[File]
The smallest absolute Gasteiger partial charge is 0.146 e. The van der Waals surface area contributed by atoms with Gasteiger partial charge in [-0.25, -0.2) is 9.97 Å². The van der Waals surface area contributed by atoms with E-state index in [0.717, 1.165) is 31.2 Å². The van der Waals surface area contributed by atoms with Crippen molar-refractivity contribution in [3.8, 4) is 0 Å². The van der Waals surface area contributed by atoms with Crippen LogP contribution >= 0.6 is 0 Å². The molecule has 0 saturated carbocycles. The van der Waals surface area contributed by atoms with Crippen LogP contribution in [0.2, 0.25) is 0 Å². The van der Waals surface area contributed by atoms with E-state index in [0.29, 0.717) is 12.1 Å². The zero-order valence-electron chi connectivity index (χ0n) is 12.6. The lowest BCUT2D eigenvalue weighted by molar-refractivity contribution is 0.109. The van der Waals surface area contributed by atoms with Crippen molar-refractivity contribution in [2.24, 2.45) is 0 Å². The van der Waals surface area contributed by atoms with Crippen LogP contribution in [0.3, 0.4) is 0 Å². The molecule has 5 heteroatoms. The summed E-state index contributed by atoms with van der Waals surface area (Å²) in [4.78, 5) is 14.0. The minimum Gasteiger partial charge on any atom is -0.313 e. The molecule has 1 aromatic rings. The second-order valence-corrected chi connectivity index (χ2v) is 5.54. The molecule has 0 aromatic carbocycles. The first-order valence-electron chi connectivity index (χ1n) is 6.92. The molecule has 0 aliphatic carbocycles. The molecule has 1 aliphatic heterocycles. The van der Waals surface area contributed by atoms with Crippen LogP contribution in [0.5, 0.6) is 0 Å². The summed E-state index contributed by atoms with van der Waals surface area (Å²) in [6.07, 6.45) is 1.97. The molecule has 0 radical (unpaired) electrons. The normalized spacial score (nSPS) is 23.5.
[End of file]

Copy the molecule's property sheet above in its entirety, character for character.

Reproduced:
The smallest absolute Gasteiger partial charge is 0.146 e. The van der Waals surface area contributed by atoms with Gasteiger partial charge in [-0.25, -0.2) is 9.97 Å². The van der Waals surface area contributed by atoms with E-state index in [0.717, 1.165) is 31.2 Å². The van der Waals surface area contributed by atoms with Crippen molar-refractivity contribution in [3.8, 4) is 0 Å². The van der Waals surface area contributed by atoms with Crippen LogP contribution >= 0.6 is 0 Å². The molecule has 0 saturated carbocycles. The van der Waals surface area contributed by atoms with Crippen LogP contribution in [0.2, 0.25) is 0 Å². The van der Waals surface area contributed by atoms with E-state index in [0.29, 0.717) is 12.1 Å². The zero-order valence-electron chi connectivity index (χ0n) is 12.6. The lowest BCUT2D eigenvalue weighted by molar-refractivity contribution is 0.109. The van der Waals surface area contributed by atoms with Crippen molar-refractivity contribution in [2.24, 2.45) is 0 Å². The van der Waals surface area contributed by atoms with Crippen LogP contribution in [0.3, 0.4) is 0 Å². The molecule has 5 heteroatoms. The summed E-state index contributed by atoms with van der Waals surface area (Å²) in [4.78, 5) is 14.0. The minimum Gasteiger partial charge on any atom is -0.313 e. The molecule has 1 aromatic rings. The second-order valence-corrected chi connectivity index (χ2v) is 5.54. The molecule has 0 aromatic carbocycles. The first-order valence-electron chi connectivity index (χ1n) is 6.92. The molecule has 0 aliphatic carbocycles. The molecule has 1 aliphatic heterocycles. The van der Waals surface area contributed by atoms with Crippen LogP contribution in [0.5, 0.6) is 0 Å². The summed E-state index contributed by atoms with van der Waals surface area (Å²) in [6.07, 6.45) is 1.97. The molecule has 0 radical (unpaired) electrons. The normalized spacial score (nSPS) is 23.5.